Answer: There are no expiration dates on tires. It seems that everybody from the NHTSA (National Highway Traffic Safety Administration), to the Rubber Manufacturers Association, to Click and Clack (The Tappet Brothers, hosts of “Car Talk”) all agree that there should be an expiration date. The problem is that no one can figure out how to determine an expiration date. So for now, the Department of Transportation (DOT) requires that tire manufacturers include a code on all tires indicating the date that the tire was manufactured. This is like putting the date that the cow gave the milk on the side of a milk carton rather than an expiration date.
The reason that it is so difficult to put an expiration date on a tire is because there are so many variables that contribute to the life of a tire. These include mileage, proper inflation, environment in which the tire is used, damage from road hazards, storage condition (ultra-violet rays from the sun and ozone in the air contribute to deterioration), what is used to inflate the tires (air or nitrogen), chemical composition of the tire, and the amount of time between its manufacture date and its sale date (it’s not unusual for a tire to be sold two of more years after it was manufactured).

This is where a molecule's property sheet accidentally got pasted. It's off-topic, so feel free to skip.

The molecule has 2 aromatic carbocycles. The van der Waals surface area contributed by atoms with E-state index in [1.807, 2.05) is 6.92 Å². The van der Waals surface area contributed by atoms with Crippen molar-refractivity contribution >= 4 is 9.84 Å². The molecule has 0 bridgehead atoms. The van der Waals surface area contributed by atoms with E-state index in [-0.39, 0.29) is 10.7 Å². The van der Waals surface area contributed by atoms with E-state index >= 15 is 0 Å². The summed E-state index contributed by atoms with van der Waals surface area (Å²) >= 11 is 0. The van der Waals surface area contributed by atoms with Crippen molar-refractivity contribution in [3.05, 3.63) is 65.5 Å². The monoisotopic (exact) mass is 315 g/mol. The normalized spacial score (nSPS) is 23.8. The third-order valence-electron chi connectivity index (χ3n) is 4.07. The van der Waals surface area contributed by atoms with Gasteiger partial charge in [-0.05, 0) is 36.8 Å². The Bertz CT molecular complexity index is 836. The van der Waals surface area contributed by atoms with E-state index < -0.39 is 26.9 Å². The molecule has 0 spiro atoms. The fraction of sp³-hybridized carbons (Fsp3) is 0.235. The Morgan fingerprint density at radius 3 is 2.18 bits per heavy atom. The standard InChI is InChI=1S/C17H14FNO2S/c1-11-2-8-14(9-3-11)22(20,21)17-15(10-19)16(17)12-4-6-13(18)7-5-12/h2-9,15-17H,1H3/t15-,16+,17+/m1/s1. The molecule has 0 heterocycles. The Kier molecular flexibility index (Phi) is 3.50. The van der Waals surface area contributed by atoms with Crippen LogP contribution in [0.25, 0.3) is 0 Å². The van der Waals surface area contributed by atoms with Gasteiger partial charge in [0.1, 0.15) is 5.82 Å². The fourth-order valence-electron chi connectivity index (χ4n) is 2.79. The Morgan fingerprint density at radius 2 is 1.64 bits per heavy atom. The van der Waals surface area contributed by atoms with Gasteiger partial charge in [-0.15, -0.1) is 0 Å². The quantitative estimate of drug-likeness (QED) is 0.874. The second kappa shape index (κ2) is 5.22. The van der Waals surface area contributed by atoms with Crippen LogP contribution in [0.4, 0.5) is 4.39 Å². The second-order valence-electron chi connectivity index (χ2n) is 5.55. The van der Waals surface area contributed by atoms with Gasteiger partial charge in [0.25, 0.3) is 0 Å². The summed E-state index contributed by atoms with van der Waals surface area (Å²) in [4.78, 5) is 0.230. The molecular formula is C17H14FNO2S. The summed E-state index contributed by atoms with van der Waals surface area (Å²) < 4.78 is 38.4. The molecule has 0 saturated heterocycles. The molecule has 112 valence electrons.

One thing that just about everyone agrees with is that tires degrade over time…even if they are never actually used.
British tire makes recommend replacing tires every ten years, regardless of the mileage. Interestingly, they recommend that tires that have never been used (such as spare tires) be replaced every six years. Click and Clack recommend “every six years or so.” Every other source that I checked recommended between six and ten years. So unscientific as it may be, ten years from the date of manufacture seems to be the maximum recommended life for a tire.
To find out when a tire was manufactured, locate the long DOT code on the sidewall of the tire. The last four digits will indicate the week and the year. For example: 4208 indicates that the tire was manufactured during the 42nd week of 2008.
Yours is a classic case of “good news and bad news.” The good news is that you don’t have to waste your time checking the manufacture date. The bad news is that you should replace your tires. Then again, for many of us, any excuse to get new tires is good news.